Piracy Studies in India

Posted by Prasad Krishna at Jan 22, 2010 12:35 PM |
The word ‘piracy’ assumes negative connotations. In the imagination of an ordinary middle class urban Indian it is linked directly to the informal economy, crime and even terrorism. But the ‘pirated good’, that is, the ‘optical disc’ is not seen with a similar perception. The ‘CD’ is the access key to the cultural wealth of music, cinema and software contained inside. This paradox is created in the sphere of information and knowledge that is created by anti-piracy agencies using extensive reports and statistics that are published every year. These statistics often have a tendency to create a feeling of ‘shock and awe’ for the readers that see these numbers splashed across headlines of news and media reports. Till 2004, the creation of numbers conjuring losses up to millions was mostly the domain of the International Intellectual Property Alliance (IIPA), which is now supplemented by reports commissioned to consultancy groups like McKinsey, PWC, and Ernst & Young. This article by Siddharth Chadha traces a few reports that have come to become popular benchmarks of piracy in the past few years.

Special ‘301’ Reports

The ‘Special 301 Reports’ are published annually by the office of the United States Trade Representative (USTR) to examine ‘in detail the adequacy and effectiveness of intellectual property rights protection’ in countries around the globe. Sections 301-310 of the Trade Act of 1974, as amended by the Omnibus Trade and Competitiveness Act of 1988, empower the USTR ‘to identify foreign countries that deny adequate and effective protection of intellectual property rights or fair and equitable market access for U.S. persons that rely on intellectual property protection.’    

India has faced considerable pressure to amend and enforce its copyright laws, more to the needs of the United States rather than reflecting the needs of its population, businesses and innovation. The 301 reports over the last decade have been largely concerned with the general problems of counterfeit and piracy in India, unlike China where specific laws adopted and enforced by the state have been critiqued. Over the course of the decade, according to the reports, the United States has been concerned with a large number of subjects including the backlog and inadequacy of India’s legal system, lack of enforcement of IP protections for media oriented products like ‘motion pictures, music, software, books and video games’, need for stronger protection of copyrights, trademarks and patents, optical media and procedural inadequacies. In 2004 the USTR reported, ‘copyright piracy is rampant, and the U.S. copyright industry estimates that lost sales resulting from piracy in India of U.S. motion pictures, sound recordings, musical compositions, computer programmes, and books totaled approximately $500 million in 2004.’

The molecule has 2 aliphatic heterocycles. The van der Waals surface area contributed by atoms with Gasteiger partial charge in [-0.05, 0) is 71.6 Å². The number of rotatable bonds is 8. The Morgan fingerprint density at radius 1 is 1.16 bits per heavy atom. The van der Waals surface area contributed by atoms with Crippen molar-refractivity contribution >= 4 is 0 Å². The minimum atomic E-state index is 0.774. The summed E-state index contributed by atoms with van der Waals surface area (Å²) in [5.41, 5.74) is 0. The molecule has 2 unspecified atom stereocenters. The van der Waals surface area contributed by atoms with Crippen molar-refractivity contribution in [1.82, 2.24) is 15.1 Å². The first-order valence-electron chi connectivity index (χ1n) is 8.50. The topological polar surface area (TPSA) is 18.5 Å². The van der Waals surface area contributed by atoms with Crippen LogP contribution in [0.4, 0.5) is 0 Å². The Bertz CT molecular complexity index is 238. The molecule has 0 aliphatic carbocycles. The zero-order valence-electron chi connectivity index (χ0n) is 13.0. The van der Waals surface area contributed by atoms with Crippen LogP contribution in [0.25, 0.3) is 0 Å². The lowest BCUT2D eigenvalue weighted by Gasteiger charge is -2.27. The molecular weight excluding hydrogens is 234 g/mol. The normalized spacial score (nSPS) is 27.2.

The United States articulates the reasons for concern in India – the challenge posed by Indian pirated and counterfeit goods entering American markets. It expresses its concern for lack of piracy enforcement as ‘‘growing concern for U.S. copyright industries, especially given the pirated imports are entering the market from Southeast Asia.

Over the past few years, it has also included suggestions of taking criminal action against those engaging in copyright infringement. India’s supposed ‘weak’ criminal system is mentioned in the 2008 reports, focused specifically on the need for a greater police presence enforcing IPR infringements through criminal means and ‘stronger’ border control.

The Effects of Counterfeiting and Piracy on India’s Entertainment Industry